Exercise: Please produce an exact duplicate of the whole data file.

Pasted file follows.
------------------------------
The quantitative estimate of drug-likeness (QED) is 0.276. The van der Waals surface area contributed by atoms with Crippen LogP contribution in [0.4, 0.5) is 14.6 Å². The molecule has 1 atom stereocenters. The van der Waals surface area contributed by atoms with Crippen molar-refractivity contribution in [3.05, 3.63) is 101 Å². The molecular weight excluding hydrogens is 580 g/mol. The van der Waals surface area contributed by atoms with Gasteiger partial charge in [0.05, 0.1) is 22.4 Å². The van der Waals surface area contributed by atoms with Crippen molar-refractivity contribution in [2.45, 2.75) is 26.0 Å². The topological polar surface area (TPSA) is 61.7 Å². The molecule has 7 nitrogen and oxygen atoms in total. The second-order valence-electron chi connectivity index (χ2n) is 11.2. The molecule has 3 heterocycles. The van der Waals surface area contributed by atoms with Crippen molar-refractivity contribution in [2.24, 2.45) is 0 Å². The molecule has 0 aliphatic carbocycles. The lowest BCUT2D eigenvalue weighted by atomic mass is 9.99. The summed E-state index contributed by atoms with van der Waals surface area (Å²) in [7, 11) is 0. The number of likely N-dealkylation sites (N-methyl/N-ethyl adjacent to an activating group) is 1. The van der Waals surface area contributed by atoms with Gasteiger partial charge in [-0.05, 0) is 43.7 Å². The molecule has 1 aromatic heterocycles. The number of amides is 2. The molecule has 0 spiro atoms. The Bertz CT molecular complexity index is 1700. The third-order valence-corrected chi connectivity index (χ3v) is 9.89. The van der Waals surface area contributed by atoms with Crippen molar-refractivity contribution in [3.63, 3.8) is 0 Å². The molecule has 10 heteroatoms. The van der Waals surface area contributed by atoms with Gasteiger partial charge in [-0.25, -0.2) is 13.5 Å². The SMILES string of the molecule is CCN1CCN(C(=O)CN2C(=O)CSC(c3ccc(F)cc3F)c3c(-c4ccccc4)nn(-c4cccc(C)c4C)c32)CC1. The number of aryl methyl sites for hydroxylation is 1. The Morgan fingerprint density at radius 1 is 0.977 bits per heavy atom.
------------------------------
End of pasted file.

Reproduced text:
The quantitative estimate of drug-likeness (QED) is 0.276. The van der Waals surface area contributed by atoms with Crippen LogP contribution in [0.4, 0.5) is 14.6 Å². The molecule has 1 atom stereocenters. The van der Waals surface area contributed by atoms with Crippen molar-refractivity contribution in [3.05, 3.63) is 101 Å². The molecular weight excluding hydrogens is 580 g/mol. The van der Waals surface area contributed by atoms with Gasteiger partial charge in [0.05, 0.1) is 22.4 Å². The van der Waals surface area contributed by atoms with Crippen molar-refractivity contribution in [2.45, 2.75) is 26.0 Å². The topological polar surface area (TPSA) is 61.7 Å². The molecule has 7 nitrogen and oxygen atoms in total. The second-order valence-electron chi connectivity index (χ2n) is 11.2. The molecule has 3 heterocycles. The van der Waals surface area contributed by atoms with Crippen molar-refractivity contribution in [2.24, 2.45) is 0 Å². The molecule has 0 aliphatic carbocycles. The lowest BCUT2D eigenvalue weighted by atomic mass is 9.99. The summed E-state index contributed by atoms with van der Waals surface area (Å²) in [7, 11) is 0. The number of likely N-dealkylation sites (N-methyl/N-ethyl adjacent to an activating group) is 1. The van der Waals surface area contributed by atoms with Gasteiger partial charge in [-0.05, 0) is 43.7 Å². The molecule has 1 aromatic heterocycles. The number of amides is 2. The molecule has 0 spiro atoms. The Bertz CT molecular complexity index is 1700. The third-order valence-corrected chi connectivity index (χ3v) is 9.89. The van der Waals surface area contributed by atoms with Crippen molar-refractivity contribution in [3.63, 3.8) is 0 Å². The molecule has 10 heteroatoms. The van der Waals surface area contributed by atoms with Gasteiger partial charge in [-0.25, -0.2) is 13.5 Å². The SMILES string of the molecule is CCN1CCN(C(=O)CN2C(=O)CSC(c3ccc(F)cc3F)c3c(-c4ccccc4)nn(-c4cccc(C)c4C)c32)CC1. The number of aryl methyl sites for hydroxylation is 1. The Morgan fingerprint density at radius 1 is 0.977 bits per heavy atom.